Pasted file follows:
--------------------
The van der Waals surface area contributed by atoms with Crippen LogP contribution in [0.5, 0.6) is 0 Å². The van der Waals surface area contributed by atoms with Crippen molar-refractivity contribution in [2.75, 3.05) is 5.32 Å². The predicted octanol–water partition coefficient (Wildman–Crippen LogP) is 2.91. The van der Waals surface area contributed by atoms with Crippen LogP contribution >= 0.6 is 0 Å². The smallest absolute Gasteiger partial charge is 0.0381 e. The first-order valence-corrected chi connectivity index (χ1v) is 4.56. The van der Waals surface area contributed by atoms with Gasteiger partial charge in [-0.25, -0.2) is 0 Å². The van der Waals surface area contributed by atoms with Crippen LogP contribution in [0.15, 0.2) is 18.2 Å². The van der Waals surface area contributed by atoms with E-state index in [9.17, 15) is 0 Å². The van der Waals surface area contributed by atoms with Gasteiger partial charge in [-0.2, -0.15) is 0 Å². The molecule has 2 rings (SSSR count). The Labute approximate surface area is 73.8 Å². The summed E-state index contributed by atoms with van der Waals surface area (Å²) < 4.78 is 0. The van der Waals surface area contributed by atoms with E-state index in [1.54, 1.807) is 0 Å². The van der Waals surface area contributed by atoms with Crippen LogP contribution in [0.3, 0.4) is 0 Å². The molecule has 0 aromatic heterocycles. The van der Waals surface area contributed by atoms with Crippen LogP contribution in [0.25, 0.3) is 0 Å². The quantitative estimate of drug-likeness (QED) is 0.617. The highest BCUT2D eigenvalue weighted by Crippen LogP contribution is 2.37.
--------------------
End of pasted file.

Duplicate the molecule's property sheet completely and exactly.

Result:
The van der Waals surface area contributed by atoms with Crippen LogP contribution in [0.5, 0.6) is 0 Å². The van der Waals surface area contributed by atoms with Crippen molar-refractivity contribution in [2.75, 3.05) is 5.32 Å². The predicted octanol–water partition coefficient (Wildman–Crippen LogP) is 2.91. The van der Waals surface area contributed by atoms with Crippen LogP contribution >= 0.6 is 0 Å². The smallest absolute Gasteiger partial charge is 0.0381 e. The first-order valence-corrected chi connectivity index (χ1v) is 4.56. The van der Waals surface area contributed by atoms with Gasteiger partial charge in [-0.25, -0.2) is 0 Å². The van der Waals surface area contributed by atoms with Crippen LogP contribution in [0.15, 0.2) is 18.2 Å². The van der Waals surface area contributed by atoms with E-state index in [9.17, 15) is 0 Å². The van der Waals surface area contributed by atoms with Gasteiger partial charge in [-0.2, -0.15) is 0 Å². The molecule has 2 rings (SSSR count). The Labute approximate surface area is 73.8 Å². The summed E-state index contributed by atoms with van der Waals surface area (Å²) < 4.78 is 0. The van der Waals surface area contributed by atoms with E-state index in [1.54, 1.807) is 0 Å². The van der Waals surface area contributed by atoms with Crippen LogP contribution in [0.3, 0.4) is 0 Å². The molecule has 0 aromatic heterocycles. The van der Waals surface area contributed by atoms with Crippen LogP contribution in [0.25, 0.3) is 0 Å². The quantitative estimate of drug-likeness (QED) is 0.617. The highest BCUT2D eigenvalue weighted by Crippen LogP contribution is 2.37.